Bilevel (BiPAP Sleep Therapy)

A bilevel machine, commonly referred to as a BiPAP, is a breathing machine primarily used during sleep that delivers pressurized air through a mask or interface to assist you with both inhaling and exhaling.

A bilevel (BiPAP) can help you sleep better, wake up feeling more rested, and have more energy during the day. In addition to improving your quality of life, research has shown that using a bilevel early and regularly can help you live longer.

How do bilevel machines work?

When the diaphragm muscles weaken and your body is unable to fully inhale oxygen and fully exhale carbon dioxide, your mind can begin to feel foggy and you can get morning headaches. The bilevel machine assists you in being able to take a bigger breath and exhale more fully.

The bilevel is noninvasive, which means you can take it on and off and use it whenever you wish. You will not become dependent on it, but you will probably want to use it because you may feel better when you do. Bilevel machines do not have internal batteries, so they must be plugged in.

Your neurologist will prescribe the right pressure settings for you, and a respiratory therapist from a durable medical equipment (DME) company will visit to set up the machine and train you and your caregiver(s) how to use it. The respiratory therapist will try to find a face mask or interface that lets you sleep in your normal position, whether on your stomach, back, or side.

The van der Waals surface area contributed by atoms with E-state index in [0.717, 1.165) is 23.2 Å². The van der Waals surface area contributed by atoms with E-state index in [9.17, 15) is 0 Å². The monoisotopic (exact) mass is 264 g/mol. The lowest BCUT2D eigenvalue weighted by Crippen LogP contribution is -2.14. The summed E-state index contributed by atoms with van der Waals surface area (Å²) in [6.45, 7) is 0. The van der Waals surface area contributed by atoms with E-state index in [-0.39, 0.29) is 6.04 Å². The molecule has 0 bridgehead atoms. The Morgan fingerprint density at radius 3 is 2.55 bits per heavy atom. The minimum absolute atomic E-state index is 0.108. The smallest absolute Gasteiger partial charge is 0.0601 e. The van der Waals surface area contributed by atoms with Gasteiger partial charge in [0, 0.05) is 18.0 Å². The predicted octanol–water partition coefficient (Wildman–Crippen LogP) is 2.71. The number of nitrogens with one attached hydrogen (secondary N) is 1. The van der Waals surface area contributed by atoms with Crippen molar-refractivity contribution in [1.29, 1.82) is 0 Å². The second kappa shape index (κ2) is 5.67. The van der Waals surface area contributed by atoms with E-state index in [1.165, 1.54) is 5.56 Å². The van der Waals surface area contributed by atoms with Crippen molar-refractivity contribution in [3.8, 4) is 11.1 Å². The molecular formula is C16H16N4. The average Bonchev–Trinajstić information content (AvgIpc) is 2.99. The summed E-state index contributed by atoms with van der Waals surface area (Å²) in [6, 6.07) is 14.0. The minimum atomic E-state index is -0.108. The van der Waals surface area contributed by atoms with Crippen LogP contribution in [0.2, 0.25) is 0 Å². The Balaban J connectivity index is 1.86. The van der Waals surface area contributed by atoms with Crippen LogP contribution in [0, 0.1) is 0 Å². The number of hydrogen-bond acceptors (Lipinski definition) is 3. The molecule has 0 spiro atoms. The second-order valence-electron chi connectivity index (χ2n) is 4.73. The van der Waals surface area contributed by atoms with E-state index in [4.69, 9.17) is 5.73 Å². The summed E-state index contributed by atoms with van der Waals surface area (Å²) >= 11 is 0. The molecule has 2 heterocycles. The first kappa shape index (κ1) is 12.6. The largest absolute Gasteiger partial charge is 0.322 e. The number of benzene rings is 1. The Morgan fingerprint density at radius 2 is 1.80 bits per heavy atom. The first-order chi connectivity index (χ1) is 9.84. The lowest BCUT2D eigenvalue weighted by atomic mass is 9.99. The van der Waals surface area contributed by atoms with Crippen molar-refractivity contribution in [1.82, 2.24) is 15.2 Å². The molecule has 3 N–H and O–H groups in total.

The respiratory therapist will also show you and your caregiver how to use and refill the humidifier chamber, which humidifies the air to help prevent dryness in your mouth, nose, throat, and airway.

Can I use it during the day?

Yes. If you are having difficulty breathing during the day, or simply feel like you could use a little more breathing support, you can use your bilevel while you are awake with the same mask or interface you use when you sleep. This can give your diaphragm a break and increase your energy level. You can also use your bilevel during naps, just as you do when sleeping at night.

If you are finding that you need your bilevel more throughout the day, speak with your clinic team about options that might work better for you.

When should I get a bilevel?

Your ALS clinic team or neurologist should monitor your breathing every visit and let you know when you will qualify for and can benefit from a bilevel. Ideally, you will get a bilevel before you experience breathing difficulties so you can have time to get used to it.

How can I get one?

Your neurologist must submit your pulmonary function test results and documentation that demonstrate you need breathing support during sleep. The durable medical equipment company will process the order through your insurance, deliver the bilevel to you, and train you how to use it. Insurance companies do not usually require ALS patients to do a sleep study to qualify for a bilevel.

Using a Portable Ventilator in Bilevel Mode

Using a portable ventilator in bilevel mode provides the same therapy as a bilevel machine. Portable ventilators have more settings and uses, but they are more expensive. Your medical team will recommend the device they think is best for you based on your breathing measurements and symptom progression.